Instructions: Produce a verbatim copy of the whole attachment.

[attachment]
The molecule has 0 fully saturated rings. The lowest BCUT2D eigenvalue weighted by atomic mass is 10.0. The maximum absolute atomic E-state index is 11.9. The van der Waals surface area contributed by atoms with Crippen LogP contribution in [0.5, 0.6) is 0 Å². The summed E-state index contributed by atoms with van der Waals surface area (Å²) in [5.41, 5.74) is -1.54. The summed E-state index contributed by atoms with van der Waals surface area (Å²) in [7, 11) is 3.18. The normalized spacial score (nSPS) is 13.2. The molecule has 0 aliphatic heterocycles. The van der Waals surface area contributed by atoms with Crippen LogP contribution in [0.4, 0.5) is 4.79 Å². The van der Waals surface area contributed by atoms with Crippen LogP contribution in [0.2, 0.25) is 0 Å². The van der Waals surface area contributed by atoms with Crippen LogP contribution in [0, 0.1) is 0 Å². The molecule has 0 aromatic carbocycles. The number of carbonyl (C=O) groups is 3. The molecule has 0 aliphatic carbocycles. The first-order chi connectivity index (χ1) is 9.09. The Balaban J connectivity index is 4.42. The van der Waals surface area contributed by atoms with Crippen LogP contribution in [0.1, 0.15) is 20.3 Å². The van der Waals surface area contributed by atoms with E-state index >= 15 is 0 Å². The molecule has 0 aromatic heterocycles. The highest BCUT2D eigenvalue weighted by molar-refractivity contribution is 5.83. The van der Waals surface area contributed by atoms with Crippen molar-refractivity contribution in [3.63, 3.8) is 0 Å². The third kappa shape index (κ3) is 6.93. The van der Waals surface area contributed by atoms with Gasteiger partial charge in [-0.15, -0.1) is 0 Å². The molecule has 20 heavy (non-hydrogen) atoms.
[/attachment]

The molecule has 0 fully saturated rings. The lowest BCUT2D eigenvalue weighted by atomic mass is 10.0. The maximum absolute atomic E-state index is 11.9. The van der Waals surface area contributed by atoms with Crippen LogP contribution in [0.5, 0.6) is 0 Å². The summed E-state index contributed by atoms with van der Waals surface area (Å²) in [5.41, 5.74) is -1.54. The summed E-state index contributed by atoms with van der Waals surface area (Å²) in [7, 11) is 3.18. The normalized spacial score (nSPS) is 13.2. The molecule has 0 aliphatic heterocycles. The van der Waals surface area contributed by atoms with Crippen LogP contribution in [0.4, 0.5) is 4.79 Å². The van der Waals surface area contributed by atoms with Crippen LogP contribution in [0.2, 0.25) is 0 Å². The van der Waals surface area contributed by atoms with Crippen LogP contribution in [0, 0.1) is 0 Å². The molecule has 0 aromatic carbocycles. The number of carbonyl (C=O) groups is 3. The molecule has 0 aliphatic carbocycles. The first-order chi connectivity index (χ1) is 9.09. The Balaban J connectivity index is 4.42. The van der Waals surface area contributed by atoms with Crippen LogP contribution in [0.1, 0.15) is 20.3 Å². The van der Waals surface area contributed by atoms with E-state index >= 15 is 0 Å². The molecule has 0 aromatic heterocycles. The highest BCUT2D eigenvalue weighted by molar-refractivity contribution is 5.83. The van der Waals surface area contributed by atoms with Crippen molar-refractivity contribution in [3.63, 3.8) is 0 Å². The third kappa shape index (κ3) is 6.93. The van der Waals surface area contributed by atoms with Gasteiger partial charge in [-0.15, -0.1) is 0 Å². The molecule has 20 heavy (non-hydrogen) atoms.